The Claimant was 38 year old mother of four young children living at home. She had been to the Ealing hospital complaining of pain in her cervical spine and had been prescribed strong analgesic drugs.
On Friday 28 May 2010 the Claimant's symptoms were much worse. She was suffering from pain in her arms, with difficulty in gripping and holding a pen and signing her name. She also had impairment of bowels, cramping weakness, pins and needles in her legs and experienced electric shock symptoms in her body.
She attended her GP on an emergency appointment at around 12.00 noon complaining of this constellation of symptoms. We alleged on her behalf that the GP did not listen to her or examine her properly. She dismissed the Claimant's symptoms and prescribed a topical cream and refused a request for an MRI scan of her neck.
The symptoms worsened during the day. Terrified, the Claimant called the ambulance service in the early hours of Saturday 29 May who put her onto NHS Direct. The transcript of the telephone call corroborated the earlier complaints to the GP. However, the operator was unsympathetic and advised that she contact the out of hours GP service or she attend Ealing A&E under her own steam.
By now she could hardly walk but her husband took her to the A&E department by taxi where she was admitted at around 04.00.
Even then it took some time for the doctors to admit her to a ward and begin investigations. Meanwhile her condition was rapidly deteriorating. At around 9am the Claimant was referred to Charing Cross Hospital for the undertaking of an MRI scan of her neck. The MRI revealed an annular tear in her C6/7 disc. Urgent surgery was mandated.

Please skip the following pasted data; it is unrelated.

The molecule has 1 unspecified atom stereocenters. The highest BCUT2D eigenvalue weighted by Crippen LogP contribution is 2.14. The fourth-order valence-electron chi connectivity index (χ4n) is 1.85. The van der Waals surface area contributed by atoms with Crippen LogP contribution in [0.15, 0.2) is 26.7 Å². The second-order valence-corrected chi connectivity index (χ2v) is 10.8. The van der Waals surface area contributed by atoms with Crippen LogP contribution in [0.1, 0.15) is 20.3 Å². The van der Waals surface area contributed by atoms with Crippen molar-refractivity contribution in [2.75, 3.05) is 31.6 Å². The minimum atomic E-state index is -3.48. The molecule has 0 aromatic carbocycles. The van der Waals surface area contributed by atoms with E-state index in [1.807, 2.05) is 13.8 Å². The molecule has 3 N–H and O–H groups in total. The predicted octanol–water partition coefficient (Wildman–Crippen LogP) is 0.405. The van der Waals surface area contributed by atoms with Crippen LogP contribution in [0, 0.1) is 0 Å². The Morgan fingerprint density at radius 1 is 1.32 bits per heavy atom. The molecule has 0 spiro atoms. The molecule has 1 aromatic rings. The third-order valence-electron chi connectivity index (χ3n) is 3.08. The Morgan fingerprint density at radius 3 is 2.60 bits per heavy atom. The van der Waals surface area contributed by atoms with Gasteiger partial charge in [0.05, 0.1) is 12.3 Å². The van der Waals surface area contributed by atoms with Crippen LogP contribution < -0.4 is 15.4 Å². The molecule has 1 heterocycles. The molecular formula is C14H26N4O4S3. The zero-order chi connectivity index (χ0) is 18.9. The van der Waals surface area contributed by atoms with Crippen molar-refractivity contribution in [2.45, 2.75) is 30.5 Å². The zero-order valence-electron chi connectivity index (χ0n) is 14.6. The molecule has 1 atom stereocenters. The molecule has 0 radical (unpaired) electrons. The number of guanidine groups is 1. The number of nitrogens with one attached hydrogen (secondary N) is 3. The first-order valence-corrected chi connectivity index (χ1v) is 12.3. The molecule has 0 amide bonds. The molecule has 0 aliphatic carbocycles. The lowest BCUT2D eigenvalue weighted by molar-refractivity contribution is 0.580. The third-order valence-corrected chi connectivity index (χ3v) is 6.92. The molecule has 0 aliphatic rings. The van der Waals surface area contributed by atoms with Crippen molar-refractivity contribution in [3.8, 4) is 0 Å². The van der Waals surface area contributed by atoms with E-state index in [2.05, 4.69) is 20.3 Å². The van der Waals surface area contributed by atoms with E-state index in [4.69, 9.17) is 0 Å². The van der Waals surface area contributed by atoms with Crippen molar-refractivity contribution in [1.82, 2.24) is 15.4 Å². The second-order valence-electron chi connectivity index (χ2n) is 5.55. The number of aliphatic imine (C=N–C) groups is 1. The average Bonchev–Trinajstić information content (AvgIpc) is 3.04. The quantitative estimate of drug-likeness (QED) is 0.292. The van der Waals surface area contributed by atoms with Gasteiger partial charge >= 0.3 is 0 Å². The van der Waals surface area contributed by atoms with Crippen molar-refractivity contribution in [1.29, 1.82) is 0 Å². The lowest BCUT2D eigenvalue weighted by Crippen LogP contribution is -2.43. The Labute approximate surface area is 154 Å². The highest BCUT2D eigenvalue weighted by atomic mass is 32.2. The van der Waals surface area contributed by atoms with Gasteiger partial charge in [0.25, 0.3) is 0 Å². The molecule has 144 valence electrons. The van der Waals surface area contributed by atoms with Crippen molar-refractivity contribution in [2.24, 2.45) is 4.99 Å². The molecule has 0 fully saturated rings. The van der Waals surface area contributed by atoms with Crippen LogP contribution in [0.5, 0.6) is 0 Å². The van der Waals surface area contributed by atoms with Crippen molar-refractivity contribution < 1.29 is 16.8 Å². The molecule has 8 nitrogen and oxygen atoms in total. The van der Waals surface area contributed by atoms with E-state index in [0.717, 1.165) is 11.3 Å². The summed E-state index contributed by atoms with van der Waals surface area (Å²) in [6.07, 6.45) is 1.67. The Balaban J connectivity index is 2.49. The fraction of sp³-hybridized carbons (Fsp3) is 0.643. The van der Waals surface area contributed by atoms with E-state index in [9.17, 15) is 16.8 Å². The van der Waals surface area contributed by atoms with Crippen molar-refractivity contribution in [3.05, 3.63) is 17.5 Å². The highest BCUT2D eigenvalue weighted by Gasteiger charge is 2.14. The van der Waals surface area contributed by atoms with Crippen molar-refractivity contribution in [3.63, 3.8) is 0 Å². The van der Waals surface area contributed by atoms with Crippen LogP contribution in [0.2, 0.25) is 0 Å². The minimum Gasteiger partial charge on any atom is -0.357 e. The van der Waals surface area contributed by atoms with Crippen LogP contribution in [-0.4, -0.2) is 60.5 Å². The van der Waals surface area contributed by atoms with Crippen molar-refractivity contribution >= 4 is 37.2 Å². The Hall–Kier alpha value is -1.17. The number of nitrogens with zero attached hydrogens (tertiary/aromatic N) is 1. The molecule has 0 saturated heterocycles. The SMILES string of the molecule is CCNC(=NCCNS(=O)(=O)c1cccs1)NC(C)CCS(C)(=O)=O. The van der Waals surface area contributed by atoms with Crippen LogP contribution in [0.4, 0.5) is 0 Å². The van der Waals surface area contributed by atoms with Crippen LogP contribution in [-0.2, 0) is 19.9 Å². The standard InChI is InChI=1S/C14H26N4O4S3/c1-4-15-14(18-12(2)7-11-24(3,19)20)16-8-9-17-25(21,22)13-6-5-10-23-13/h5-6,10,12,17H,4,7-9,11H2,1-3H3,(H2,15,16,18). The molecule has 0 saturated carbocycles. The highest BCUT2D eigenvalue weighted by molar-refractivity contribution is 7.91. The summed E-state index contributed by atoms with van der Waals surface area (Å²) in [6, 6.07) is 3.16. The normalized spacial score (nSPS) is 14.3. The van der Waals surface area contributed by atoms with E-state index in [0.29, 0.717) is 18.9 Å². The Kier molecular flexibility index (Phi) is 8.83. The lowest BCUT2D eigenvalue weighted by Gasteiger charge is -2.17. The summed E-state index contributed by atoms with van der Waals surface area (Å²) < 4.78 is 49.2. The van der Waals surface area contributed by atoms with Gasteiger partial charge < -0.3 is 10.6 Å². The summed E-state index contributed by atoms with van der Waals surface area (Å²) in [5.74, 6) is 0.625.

At about 9pm an emergency anterior cervical discectomy and fusion at the level of the 6th and 7th cervical spinal vertebrae was carried out and shortly afterwards the Claimant was transferred to Stoke Mandeville Hospital for rehabilitation.
As a result of the tear (and the delay in diagnosis) she suffered a severe incomplete spastic quadraparesis. Given her poor state at the time of surgery she made remarkable recovery. However she remains in significant pain, was unable to mobilise outside the house without crutches and/or a wheelchair and was unable to climb stairs or look after her children in her former capacity.
Paul McNeil alleged on her behalf that with treatment 12 hours earlier she would have made a very good recovery so as to walk without a crutch, carry out normal activities of daily living and care for her children. She would have returned to work in some capacity. Her bowel and bladder control are both likely to have been much better.
Proceedings were issued on her behalf in March 2013 with a trial date fixed for November 2014. The main allegation of negligence was that with the constellation of symptoms complained of the GP should have referred her to the hospital urgently. The case was defended strenuously both on breach of duty of care and causation of injury. The defendant argued that even if we succeeded in showing that the Claimant should have been referred to hospital in the early afternoon a reasonable response time by the hospital doctors would not have allowed earlier intervention which would have made a difference to the outcome.
In September after lengthy negotiations a substantial sum was paid to the Claimant.
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